April 05, 2011

Learning from History

I love to read about certain events in history and in the past few years I have been reading and watching dvd’s about the Great Depression. I’m curious about the causes of the Great Depression and mainly I want to know what it was like to live through that desperate time.

My father was born in 1917 and he used to tell me what it was like during that time.  My mom was born in 1930 and remembers some of it. The difference is that my father was raised in a single parent household and they were poor. Many times he and his siblings went to bed hungry. My mom grew up in the country on a farm that supplied their produce, meat and milk and her father supplemented the farm income by teaching school.

My mom never went to bed hungry and throughout the Depression they were able to survive off of the food they raised and sold. How did it affect them? My mom loves to spend money and when my dad was alive he saved as much as he could to the point that when he died we found buckets of money hidden around the house.

In my lifetime, I have never known what hopeless feels like.  I think if you look at the picture at the top of this post, you will see what hopeless looks like.  During the Great Depression there were people stumbling through the years without hope and living in desperation.

We know of grandparents or great grandparents that lived through the Depression and you see how it affected them for the rest of their lives. They continued to save cardboard, string, rubber bands and they also continued to respect money and save it. These individuals saw the hard times and they never wanted to go through it again.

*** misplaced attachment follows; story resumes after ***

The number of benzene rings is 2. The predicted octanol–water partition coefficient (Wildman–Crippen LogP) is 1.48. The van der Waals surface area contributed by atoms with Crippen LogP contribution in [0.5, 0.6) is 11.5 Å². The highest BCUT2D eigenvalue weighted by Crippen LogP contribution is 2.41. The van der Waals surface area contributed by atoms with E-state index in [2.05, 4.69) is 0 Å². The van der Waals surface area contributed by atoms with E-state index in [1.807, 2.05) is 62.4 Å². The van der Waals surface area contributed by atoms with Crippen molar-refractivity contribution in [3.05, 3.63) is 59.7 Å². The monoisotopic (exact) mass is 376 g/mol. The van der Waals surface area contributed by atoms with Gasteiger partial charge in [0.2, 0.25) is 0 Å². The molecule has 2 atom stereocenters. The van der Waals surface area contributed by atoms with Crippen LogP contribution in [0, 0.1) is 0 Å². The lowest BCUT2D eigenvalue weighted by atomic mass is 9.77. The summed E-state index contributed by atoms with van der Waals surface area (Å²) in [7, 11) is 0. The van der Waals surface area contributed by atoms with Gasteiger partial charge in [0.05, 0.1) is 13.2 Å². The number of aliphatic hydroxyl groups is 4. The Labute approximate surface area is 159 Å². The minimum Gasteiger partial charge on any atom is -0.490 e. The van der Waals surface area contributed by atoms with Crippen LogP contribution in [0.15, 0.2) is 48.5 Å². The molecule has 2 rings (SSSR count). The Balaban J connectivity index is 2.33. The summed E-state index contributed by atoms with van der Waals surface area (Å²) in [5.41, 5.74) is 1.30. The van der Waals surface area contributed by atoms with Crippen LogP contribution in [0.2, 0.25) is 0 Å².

If you are interested in knowing personal stories of those who lived through the Great Depression, I recommend the following books: Hard Times by Studs Terkel  and The Worst Hard Times by Timothy Egan.  Hard Times is an oral history of the Great Depression. It is filled with stories of people Mr. Terkel interviewed. One story tells of a man going out to pick dandelions as his family hadn’t had anything to eat in a couple of days.  The book The Worst Hard Times is about those who survived the Great American Dust Bowl.

Of course if you enjoy movies you should definitely watch The Grapes of Wrath starring Henry Fonda and another movie that I enjoyed was Bound for Glory based on the life of folk singer Woody Guthrie.

I have a couple of cookbooks filled with recipes from that time period. How about some “Dandelions in Ham Gravy” or “Bologna Gravy” for supper tonight? One child remembered her mother having to feed 11 people with the only meat being 4 or 5 hotdogs. The woman would cut up about two quarts each of yellow snap beans and potatoes. Then she would slice the hotdogs very thin and would cook everything together and then add a big pat of butter. Talk about being creative in cooking.

I’m sure many of you have heard about Great Depression Cooking with Clara. Clara takes us through several recipes of what they ate during the Depression. It is extremely interesting and she now has her own cookbook. You can view many of these episodes on You Tube at this link.   Here is my favorite episode:

I know that things have been better for families during the Great Recession due to unemployment pay and food stamps to name a few. These were not available during the Great Depression. Don’t get me wrong, I know of people who have been through some hard times in the past few years, but I truly believe it was worse back in the 1930’s.  There was more fear then and rightly so.

What stories will we tell our grandchildren when they ask us what it was like to live through the Great Recession? Or how has hard economic times affected your spending now and in the future? For me it has driven home that no job is secure and that it is up to each of us to prepare for any possible hard times in the future. No one is going to force you to save, but you must find the fortitude to cut back, live on less and save for that rainy day.

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